European Inventor Awards

Cambridge varsity researcher wins popular prize for HIV testing kit

LISBON: A Cambridge University researcher Helen Lee was picked by an overwhelming majority for her invention of diagnostic kits for resource-poor developing countries for detection of infectious diseases such as HIV, hepatitis B and chlamydia in the popular prize category at the European Inventor Awards ceremony today.

Cambridge varsity researcher wins popular prize for HIV testing kit

Winners and finalists of the 11th edition of European Inventor Awards at the award ceremony organised by the European Patent Office in Lisbon, Portugal, on Thursday.

amansharma@tribunemail.com

Geetu Vaid

Lisbon, June 9

A Cambridge University researcher Helen Lee was picked by an overwhelming majority for her invention of diagnostic kits for resource-poor developing countries for detection of infectious diseases such as HIV, hepatitis B and chlamydia in the popular prize category at the European Inventor Awards ceremony today.

Saluting the spirit of innovation and the passion of inventors from European as well as non-European countries, the awards were presented at a grand ceremony here.

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Launched by the European Patent Office (EPO) in 2006, the annual award distinguishes individual inventors and teams of inventors whose pioneering inventions provide answers to some of the biggest challenges of our times.

The awards are presented each year in five different categories, including industry, research, SME's non-European countries and the popular prize.

Fifteen finalists from different fields had been shortlisted this year from over 400 applications.

Nearly 600 dignitaries from the areas of politics, business, intellectual property and science attended the ceremony as EPO president Benoît Battistelli, Portugal's Prime Minister António Costa and European Commissioner for Research, Science and Innovation Carlos Moedas opened the awards ceremony.

An independent international jury had selected three finalists in each of the five award categories. To qualify for the award, the proposals had to meet specific criteria, including that the inventor had to have been granted at least one European patent for their invention.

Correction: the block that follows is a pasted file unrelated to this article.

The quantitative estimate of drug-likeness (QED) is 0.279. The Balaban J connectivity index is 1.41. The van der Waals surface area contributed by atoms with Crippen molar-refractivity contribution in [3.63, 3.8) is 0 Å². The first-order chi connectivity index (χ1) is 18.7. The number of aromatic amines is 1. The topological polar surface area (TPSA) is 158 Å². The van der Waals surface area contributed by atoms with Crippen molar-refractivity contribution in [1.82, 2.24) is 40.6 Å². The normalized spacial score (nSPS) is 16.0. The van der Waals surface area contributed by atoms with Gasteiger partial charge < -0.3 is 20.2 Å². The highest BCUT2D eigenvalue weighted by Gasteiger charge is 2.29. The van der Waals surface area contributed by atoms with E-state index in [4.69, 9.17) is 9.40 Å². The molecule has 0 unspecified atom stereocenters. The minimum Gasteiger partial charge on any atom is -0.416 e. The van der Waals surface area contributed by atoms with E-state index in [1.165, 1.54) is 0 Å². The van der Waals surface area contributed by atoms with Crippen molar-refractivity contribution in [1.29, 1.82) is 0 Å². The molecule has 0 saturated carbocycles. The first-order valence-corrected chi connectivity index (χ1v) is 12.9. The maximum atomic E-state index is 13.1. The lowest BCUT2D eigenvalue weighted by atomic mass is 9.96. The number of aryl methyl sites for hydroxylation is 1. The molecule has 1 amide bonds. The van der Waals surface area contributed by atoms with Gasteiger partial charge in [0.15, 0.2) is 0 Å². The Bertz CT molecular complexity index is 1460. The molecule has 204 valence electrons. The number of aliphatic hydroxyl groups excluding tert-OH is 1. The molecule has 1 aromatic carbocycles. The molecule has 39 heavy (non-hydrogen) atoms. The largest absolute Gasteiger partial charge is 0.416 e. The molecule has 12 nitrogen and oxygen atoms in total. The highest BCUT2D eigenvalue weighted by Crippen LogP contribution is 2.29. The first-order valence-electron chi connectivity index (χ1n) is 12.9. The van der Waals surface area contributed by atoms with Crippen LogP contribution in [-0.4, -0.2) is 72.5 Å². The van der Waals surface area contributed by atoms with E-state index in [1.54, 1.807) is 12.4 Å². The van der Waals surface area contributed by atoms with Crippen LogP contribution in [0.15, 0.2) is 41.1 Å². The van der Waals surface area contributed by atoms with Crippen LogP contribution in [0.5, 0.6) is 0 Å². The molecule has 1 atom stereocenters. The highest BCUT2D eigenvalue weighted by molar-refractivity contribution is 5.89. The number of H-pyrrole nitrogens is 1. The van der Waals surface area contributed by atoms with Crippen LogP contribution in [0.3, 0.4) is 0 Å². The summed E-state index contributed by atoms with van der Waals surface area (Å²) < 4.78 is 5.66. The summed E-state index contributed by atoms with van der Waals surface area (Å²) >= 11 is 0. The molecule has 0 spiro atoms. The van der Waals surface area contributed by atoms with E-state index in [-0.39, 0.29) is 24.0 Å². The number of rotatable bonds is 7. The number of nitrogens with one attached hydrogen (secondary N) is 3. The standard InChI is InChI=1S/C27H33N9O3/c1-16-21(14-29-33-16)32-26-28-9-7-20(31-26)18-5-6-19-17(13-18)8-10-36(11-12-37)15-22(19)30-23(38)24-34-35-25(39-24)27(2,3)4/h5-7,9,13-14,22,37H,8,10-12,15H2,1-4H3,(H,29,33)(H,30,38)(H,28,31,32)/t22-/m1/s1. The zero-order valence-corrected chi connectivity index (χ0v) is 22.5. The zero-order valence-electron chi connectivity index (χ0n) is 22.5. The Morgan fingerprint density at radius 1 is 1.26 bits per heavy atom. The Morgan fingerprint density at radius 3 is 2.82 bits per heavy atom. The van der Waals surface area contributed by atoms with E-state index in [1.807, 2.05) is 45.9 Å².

In the industry category, German physicists Bernhard Gleich and Jürgen Weizenecker and their team received the award for their path-breaking medical imaging solutions that offer instant 3D images of tissue complications, including cancers and vascular diseases.

In the SME category, the Danish research team received the award for its application of ammonia in solid form to reduce air pollution from diesel engines and act as emissions-free fuel.

Alim-Louis Benabid, a French physicist and neurosurgeon, was honoured in the research category for revolutionising the treatment of Parkinson's disease through his brain pacemaker.

With the number of patent applications witnessing a steady increase over the years, the non-European category has been an important award category that had Indian-origin scientist Arogyaswami Paulraj as a finalist.

The award was won by US chemical engineer Robert Langer for his biogradable plastic 'wafers' that encapsulate powerful anti-cancer drugs for targeted delivery.

Anton van Zanten (Germany/Netherlands) was honoured for his landmark contributions to automotive safety systems, including an electronic stability control (ESC) system that prevents automobiles from veering off the road and crashing in extreme braking situations. He was granted the lifetime achievement award.

 “Today's award ceremony is a tribute to the spirit of innovation and the work of dedicated individuals who through their inventions advance the state of the art for all of us,” EPO president Benoît Battistelli said.

“The inventions give new hope to people suffering from disease, increase diagnostic efficiency, protect the environment and save thousands of lives on the road,” he added.

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